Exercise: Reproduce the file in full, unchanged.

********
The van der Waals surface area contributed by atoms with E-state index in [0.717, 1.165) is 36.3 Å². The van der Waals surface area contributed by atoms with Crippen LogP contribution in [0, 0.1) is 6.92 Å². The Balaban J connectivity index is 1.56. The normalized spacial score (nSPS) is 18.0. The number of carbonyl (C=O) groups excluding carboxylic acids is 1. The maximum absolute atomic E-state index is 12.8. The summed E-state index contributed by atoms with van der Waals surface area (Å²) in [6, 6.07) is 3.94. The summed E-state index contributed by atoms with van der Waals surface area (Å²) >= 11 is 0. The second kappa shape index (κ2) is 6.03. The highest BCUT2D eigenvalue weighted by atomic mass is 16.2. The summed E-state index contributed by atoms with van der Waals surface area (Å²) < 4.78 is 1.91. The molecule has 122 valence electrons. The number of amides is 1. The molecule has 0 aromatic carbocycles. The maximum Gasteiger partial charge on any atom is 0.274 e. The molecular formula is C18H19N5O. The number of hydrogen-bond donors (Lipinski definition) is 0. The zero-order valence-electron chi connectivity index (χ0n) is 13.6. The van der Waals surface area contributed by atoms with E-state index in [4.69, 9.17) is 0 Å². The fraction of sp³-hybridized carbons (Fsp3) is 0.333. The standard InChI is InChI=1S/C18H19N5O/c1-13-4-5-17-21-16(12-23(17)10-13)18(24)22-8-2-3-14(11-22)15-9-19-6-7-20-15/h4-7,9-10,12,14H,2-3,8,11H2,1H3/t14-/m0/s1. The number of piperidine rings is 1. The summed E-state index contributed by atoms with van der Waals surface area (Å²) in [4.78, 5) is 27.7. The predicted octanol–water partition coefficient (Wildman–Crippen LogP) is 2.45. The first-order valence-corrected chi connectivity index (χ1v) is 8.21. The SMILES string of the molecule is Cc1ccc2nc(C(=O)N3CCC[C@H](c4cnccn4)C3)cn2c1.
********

The van der Waals surface area contributed by atoms with E-state index in [0.717, 1.165) is 36.3 Å². The van der Waals surface area contributed by atoms with Crippen LogP contribution in [0, 0.1) is 6.92 Å². The Balaban J connectivity index is 1.56. The normalized spacial score (nSPS) is 18.0. The number of carbonyl (C=O) groups excluding carboxylic acids is 1. The maximum absolute atomic E-state index is 12.8. The summed E-state index contributed by atoms with van der Waals surface area (Å²) in [6, 6.07) is 3.94. The summed E-state index contributed by atoms with van der Waals surface area (Å²) >= 11 is 0. The second kappa shape index (κ2) is 6.03. The highest BCUT2D eigenvalue weighted by atomic mass is 16.2. The summed E-state index contributed by atoms with van der Waals surface area (Å²) < 4.78 is 1.91. The molecule has 122 valence electrons. The number of amides is 1. The molecule has 0 aromatic carbocycles. The maximum Gasteiger partial charge on any atom is 0.274 e. The molecular formula is C18H19N5O. The number of hydrogen-bond donors (Lipinski definition) is 0. The zero-order valence-electron chi connectivity index (χ0n) is 13.6. The van der Waals surface area contributed by atoms with E-state index in [4.69, 9.17) is 0 Å². The fraction of sp³-hybridized carbons (Fsp3) is 0.333. The standard InChI is InChI=1S/C18H19N5O/c1-13-4-5-17-21-16(12-23(17)10-13)18(24)22-8-2-3-14(11-22)15-9-19-6-7-20-15/h4-7,9-10,12,14H,2-3,8,11H2,1H3/t14-/m0/s1. The number of piperidine rings is 1. The summed E-state index contributed by atoms with van der Waals surface area (Å²) in [4.78, 5) is 27.7. The predicted octanol–water partition coefficient (Wildman–Crippen LogP) is 2.45. The first-order valence-corrected chi connectivity index (χ1v) is 8.21. The SMILES string of the molecule is Cc1ccc2nc(C(=O)N3CCC[C@H](c4cnccn4)C3)cn2c1.